Pallavi Dhawan is still facing charges in the death of her 10-year-old son, Arnav, even though the final autopsy report ruled that "natural disease is most likely." It's for that and other reasons that the Frisco Police Department seems to have jumped the gun when it held a press conference accusing Pallavi of murder, as Jim Schutze detailed in a story last month.

At the time of Pallavi's arrest, the Frisco PD impounded the family vehicle with the medical records in the trunk. Dhawan family attorney David Finn fought the police in a bitter court battle before finally getting them back. "I asked these sons of bitches for a copy of these fucking medical records, like constantly, and they kept saying basically, 'Pound sand,' so I had to file a fucking emergency writ with Judge Scott Becker up in McKinney to get a copy," the lawyer told Schutze. (He is our new favorite lawyer.)

Now that Finn has the records, he's moved on to trying to get the family's car returned. In a note this week, Frisco Deputy Chief David Shilson said sure, Pallavi and her husband Sumeet can get their car back. That is, they can get it back if they agree to some "stipulations." Among those stipulations: the department can't be held liable if the car is damaged. Finn takes this to mean that the department damaged the car.

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Texas Can't Kill Prisoners Until It Says Where It Got Its Pentobarbital, Federal Judge Says [Updated]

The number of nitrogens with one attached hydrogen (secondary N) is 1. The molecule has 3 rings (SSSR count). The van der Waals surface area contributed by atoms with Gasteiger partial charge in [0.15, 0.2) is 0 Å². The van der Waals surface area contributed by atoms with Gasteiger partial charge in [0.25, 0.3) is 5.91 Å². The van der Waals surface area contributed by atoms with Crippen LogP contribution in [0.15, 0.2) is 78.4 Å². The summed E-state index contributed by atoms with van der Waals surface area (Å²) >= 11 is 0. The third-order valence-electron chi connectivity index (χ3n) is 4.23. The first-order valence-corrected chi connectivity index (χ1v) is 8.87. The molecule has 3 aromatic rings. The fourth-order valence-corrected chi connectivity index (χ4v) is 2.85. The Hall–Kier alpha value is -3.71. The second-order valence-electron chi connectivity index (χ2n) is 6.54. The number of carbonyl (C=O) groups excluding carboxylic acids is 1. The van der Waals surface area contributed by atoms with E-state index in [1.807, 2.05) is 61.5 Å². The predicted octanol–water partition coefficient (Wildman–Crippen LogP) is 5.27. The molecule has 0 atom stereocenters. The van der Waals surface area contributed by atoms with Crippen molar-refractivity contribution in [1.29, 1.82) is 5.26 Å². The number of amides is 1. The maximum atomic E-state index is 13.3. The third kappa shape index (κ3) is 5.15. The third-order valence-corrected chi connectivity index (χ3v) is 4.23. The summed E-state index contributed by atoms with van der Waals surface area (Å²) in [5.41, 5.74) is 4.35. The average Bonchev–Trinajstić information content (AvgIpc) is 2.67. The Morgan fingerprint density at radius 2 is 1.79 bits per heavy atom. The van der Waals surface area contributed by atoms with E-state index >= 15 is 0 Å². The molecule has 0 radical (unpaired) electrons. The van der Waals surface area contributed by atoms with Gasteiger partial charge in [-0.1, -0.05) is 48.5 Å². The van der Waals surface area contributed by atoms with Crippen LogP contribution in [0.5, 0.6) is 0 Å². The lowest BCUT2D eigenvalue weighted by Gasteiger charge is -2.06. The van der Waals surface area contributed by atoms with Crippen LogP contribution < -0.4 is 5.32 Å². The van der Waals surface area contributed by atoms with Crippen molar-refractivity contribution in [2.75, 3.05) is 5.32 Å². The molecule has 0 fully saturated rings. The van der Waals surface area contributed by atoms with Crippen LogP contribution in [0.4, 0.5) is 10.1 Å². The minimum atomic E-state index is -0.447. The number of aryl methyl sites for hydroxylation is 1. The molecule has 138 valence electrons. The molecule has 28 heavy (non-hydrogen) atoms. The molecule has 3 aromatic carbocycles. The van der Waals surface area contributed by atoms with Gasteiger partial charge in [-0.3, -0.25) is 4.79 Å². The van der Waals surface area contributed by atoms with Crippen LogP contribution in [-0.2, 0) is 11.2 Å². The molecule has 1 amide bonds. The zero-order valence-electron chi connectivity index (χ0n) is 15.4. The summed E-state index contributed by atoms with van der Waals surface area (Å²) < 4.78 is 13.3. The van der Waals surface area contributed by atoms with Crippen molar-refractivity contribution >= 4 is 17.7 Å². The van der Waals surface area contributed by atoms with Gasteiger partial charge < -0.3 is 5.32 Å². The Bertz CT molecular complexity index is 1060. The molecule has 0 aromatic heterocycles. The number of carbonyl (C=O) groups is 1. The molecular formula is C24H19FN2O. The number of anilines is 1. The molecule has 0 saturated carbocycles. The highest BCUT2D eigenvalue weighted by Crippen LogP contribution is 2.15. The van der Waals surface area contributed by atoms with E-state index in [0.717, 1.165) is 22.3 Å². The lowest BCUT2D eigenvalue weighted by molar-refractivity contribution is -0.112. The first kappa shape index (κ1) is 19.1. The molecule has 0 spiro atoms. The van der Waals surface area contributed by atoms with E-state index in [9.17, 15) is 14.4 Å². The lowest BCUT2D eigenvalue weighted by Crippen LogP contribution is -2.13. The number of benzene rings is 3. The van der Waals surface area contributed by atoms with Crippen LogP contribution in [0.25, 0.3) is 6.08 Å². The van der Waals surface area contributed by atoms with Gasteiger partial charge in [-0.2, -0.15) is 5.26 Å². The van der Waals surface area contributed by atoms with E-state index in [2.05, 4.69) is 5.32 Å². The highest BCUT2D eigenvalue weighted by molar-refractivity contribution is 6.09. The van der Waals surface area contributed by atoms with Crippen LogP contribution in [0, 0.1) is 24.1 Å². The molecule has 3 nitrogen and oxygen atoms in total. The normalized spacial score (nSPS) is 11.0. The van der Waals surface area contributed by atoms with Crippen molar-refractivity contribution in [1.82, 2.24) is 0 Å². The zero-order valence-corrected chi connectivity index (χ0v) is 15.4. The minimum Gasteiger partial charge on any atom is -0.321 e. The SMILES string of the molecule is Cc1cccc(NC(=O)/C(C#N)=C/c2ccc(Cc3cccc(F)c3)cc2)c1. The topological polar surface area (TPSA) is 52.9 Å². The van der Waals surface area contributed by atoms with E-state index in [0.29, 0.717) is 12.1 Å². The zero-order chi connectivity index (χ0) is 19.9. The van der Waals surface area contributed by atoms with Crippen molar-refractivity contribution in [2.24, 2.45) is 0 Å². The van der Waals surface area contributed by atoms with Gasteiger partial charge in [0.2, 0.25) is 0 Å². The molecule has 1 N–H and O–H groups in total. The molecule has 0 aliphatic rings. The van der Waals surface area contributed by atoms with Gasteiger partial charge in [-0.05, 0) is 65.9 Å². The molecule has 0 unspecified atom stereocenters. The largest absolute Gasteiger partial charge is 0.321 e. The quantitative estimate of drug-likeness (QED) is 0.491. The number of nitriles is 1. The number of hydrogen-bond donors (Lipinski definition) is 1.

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T Woodard
Update: Never mind. An appeals court overturned Gilmore's decision.

Original post: There have been two significant developments since the Texas Supreme Court ruled Friday that the state doesn't have to say where it got the pentobarbital it will use to kill death row inmates Tommy Lynn Sells and Ramiro Hernandez-Llanas.

One is that the state of Texas, which had been rather vague but generally insisted that naming the supplier would put them in great danger, gave a specific example of a case in which that happened. This wasn't in Texas. When The Woodlands Compounding Pharmacy was revealed as the provider of the state's just-expired cache of drugs, it seems to have suffered nothing worse than angry phone calls and bad publicity. But it did actually happen.

"An individual threatened to blow up a truck full of fertilizer outside a pharmacy supplying substances to be used in executions," a Texas Department of Criminal Justice attorney wrote in a brief on Tuesday.

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Texas Won't Have to Identify Its Execution-Drug Supplier After All

T Woodard
The last time the Texas Department of Criminal Justice secured a cache of pentobarbital, the drug it uses to execute prisoners, the Houston-area compounding pharmacy that supplied it had second thoughts.

"[I]t was my belief that this information would be kept on the 'down low,' and that it was unlikely that it would be discovered that my pharmacy provided these drugs," Dr. Joseph Lavoi of The Woodlands Compounding Pharmacy wrote once the involvement of his business was disclosed. "I find myself in the middle of a firestorm I was not advised of and did not bargain for."

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Texas Can't Give 17-Year-Old Murderers Mandatory Life Without Parole, Appeals Court Rules

Terrell Maxwell
It took more than a year and two special sessions to do it, but last July, the Texas legislature finally provided a constitutional option for punishing teen murderers.